Bedroom Layout Tips

by | Oct 13, 2021 | blog

Bedroom decor ideas

Design: ContentedInteriors.com/Exhale Photo: Gordon Gregory Photo

It’s important to walk into a room and instantly know its purpose. Additionally, having a defined focal point invites one into a room. When walking into a bedroom, I want to easily see the bed, since the main purpose of the room is lying in that bed, and I especially prefer to have the bed’s headboard directly facing me, as it and/or art above it is generally the best focal point in a bedroom.

If you cannot achieve a layout where the bed fits with its headboard facing you, do not fear. Draw out your options on graph paper or in an online tool like floorplanner.com (I teach people how to use this tool and how to design a room step-by-step in my Chic, Kid-Proof course) to see if you can fit the bed so that you only have to turn your head right or left to see the headboard when entering the room.
Try to avoid positioning your bed so that no one has to walk all the way around it to access an en-suite bathroom. Pro Tip: Try to limit you and/or your partner’s walking distance to a max of two lengths/sides of the bed to access the bathroom. Example: It’s not ideal if someone has to walk around their side of the bed, the end of the bed, plus another side of the bed, in order to access the bathroom in the middle of the night.
Once your ideal bed position is determined, only then should you figure out what kind of end tables or nightstands are best suited to the space. It is always nice to create symmetry or visual balance to cement your focal point. This can be done with matching nightstands or end tables. Please ensure the height is within 2-4″ of your mattress height when on its bed frame. Many people make the mistake of having very short tables next to their bed and they do not allow you to have easy reach of items like a phone, a book, or even a reading lamp.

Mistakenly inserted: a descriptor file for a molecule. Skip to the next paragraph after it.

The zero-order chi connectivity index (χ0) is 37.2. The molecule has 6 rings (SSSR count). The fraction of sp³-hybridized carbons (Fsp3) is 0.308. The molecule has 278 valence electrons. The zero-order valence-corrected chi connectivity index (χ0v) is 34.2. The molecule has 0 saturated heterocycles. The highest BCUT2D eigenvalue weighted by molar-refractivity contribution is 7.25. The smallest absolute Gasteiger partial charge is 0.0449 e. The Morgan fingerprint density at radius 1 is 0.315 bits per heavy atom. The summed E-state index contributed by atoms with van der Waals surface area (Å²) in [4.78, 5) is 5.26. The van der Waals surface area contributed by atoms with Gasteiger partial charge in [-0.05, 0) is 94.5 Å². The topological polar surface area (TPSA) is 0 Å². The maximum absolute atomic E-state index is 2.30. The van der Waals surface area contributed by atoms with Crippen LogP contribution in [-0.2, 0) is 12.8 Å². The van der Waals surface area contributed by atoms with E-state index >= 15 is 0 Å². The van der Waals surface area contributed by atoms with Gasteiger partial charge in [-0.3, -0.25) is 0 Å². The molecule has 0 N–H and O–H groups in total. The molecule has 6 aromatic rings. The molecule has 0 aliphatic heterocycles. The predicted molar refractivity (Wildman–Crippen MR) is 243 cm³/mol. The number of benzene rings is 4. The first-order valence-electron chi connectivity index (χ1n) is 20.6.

Midlothian VA interior designer

Design: Contentedinteriors.com/exhale Photo: GordonGregoryPhoto.com

Interestingly, I have a bedroom where the bed is not perfectly centered on the focal point wall, so I had to accommodate by having different sized night stands. On my husband’s side of the bed, he has a 3-drawer antique chest in front of a window and on my side, I have an antique secretary that is narrower and taller, with a mirror over it to balance the window on my husband’s side. I created symmetry by hanging two matching swing arm sconces over our bed for night time ambiance and reading.
If you have space for extra furniture beyond a bed and nightstands, you might consider what activities you do in your bedroom besides laying in bed–gentle yoga, light exercise, longer phone calls, etc. Consider the furniture pieces you need for those activities and then create separate activity zones (the bed and nightstands are one activity zone) for those activities. Just ensure you have enough walking space between activity zones. You’ll want a minimum of 30″ between a chair and the side of a bed. If you have a long proportioned room, you can often get a couple of chairs or a bench at the end of a bed’s footboard. I’m not a believer in adding furniture to a space that won’t be used, so having larger scaled furniture or artwork for the space is often better than simply adding more furniture.
If you’re struggling with your bedroom layout, check out our remote and in-person, for Richmond VA and Midlothian VA, interior designer led Strategic Design Consultation.